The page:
Letting Space “Making Dreams Reality” Fast-forward, Rewind – A new Public Art Project
The tape player, which went from a central portable musical device to redundant technology in the space of 27 years is being resurrected in Wellington’s Willis St for the art project Popular Archaeology. Audiences can hear, if they listen carefully, a chorus of looped New Zealand pop hooks from the likes of Lee Grant and John Rowles through to Split Enz.
Sound artist and composer Dugal McKinnon has staged a tape deck revival, playing tape loops of disintegrating fragments of New Zealand singles that made the top 10 between 1967 and 1994 in a wall of sound comprising over 30 tape players.
Held in a vacant retail space at 141 Willis Street in central Wellington between 18 April and 9 May, this is the first project in a major new programme of temporary public art in Wellington called Letting Space. Pivotal to Letting Space is the strong involvement of property developers, and Popular Archeology involves a partnership with The Wellington Company.
Popular Archeology is also an archive: of tape players, popular music and people’s individual cassette tapes. Counter to retail’s obsession with the new and the untouched, McKinnon is inviting people to bring back to the retail environment their boxes of old cassette tapes for one last whir on the tape decks. They will join a temporary community archive, and performance space over the project’s length.
“Music’s shift to digital disembodiment, via a seemingly endless series of format changes,” says Dugal McKinnon, “leaves in its wake a trail of outmoded objects and devices, some of which live a shadow life as retro-cool fetish objects: where mini-disc and 8-track cassette are consigned to history, LPs and cassettes continue to circulate.”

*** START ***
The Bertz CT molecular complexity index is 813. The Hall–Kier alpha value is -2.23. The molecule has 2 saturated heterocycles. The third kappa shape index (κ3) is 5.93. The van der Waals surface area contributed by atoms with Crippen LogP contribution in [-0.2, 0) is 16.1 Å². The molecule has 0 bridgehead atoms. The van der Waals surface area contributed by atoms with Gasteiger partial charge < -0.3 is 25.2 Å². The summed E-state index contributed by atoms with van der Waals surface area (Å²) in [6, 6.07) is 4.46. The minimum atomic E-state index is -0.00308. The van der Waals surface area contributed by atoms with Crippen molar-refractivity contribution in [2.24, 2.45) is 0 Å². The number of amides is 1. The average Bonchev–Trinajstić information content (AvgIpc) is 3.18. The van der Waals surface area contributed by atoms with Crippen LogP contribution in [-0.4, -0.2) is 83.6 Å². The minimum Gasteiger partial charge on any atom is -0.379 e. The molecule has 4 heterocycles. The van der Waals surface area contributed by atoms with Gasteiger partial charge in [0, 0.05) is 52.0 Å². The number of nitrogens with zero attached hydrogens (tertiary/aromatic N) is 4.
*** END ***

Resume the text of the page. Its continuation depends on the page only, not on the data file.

Letting Space is a visual arts project, funded by Creative New Zealand and the Wellington City Council, which through discussions and exhibitions seeks to transform the relationship between artists, property developers/ owners and their city. As the effects of a recession on the property market continue to be felt, Letting Space explores creative ideas for the use of vacant commercial space, be it a shop, office block or apartments.
The Letting Space team also welcomes short written pitches by April 23 for the use of vacant commercial space by artists and property developers and managers. Six of the best pitches will be selected for what they are dubbing The Urban Dream Brokerage, a Dragon’s Den like pitching session at City Gallery Wellington on 6 May.
The second project Free Shop by Kim Paton will follow opening Friday 21 May at 38 Ghuznee Street.
This Letting Space project is supported by Creative New Zealand, Wellington City Council and The Wellington Company. Letting Space is curated by Mark Amery and Sophie Jerram.
Popular Archeology: A Sound Archive
141 Willis St, Wellington
18 April – 9 May 2010
10am – 6pm
For more information: www.lettingspace.org.nz
More about The Wellington Company
Established in 1990 The Wellington Company have been a major player in the redevelopment of Wellington city’s urban environments and historic places. The company initiated the residential redevelopment of inner city Wellington and took a major role in the resurgence of Wellington’s Cuba quarter.
More about Dugal McKinnon
McKinnon is a composer, sound artist and Director of the Lilburn Electroacoustic Music Studios at the New Zealand School of Music. His music has been performed in Asia, Australasia, Europe and North America.
Contacts for images, information and interviews
Mark Amery – firstname.lastname@example.org (phone 027 3566 1239)
Sophie Jerram – email@example.com (phone 029 934 9749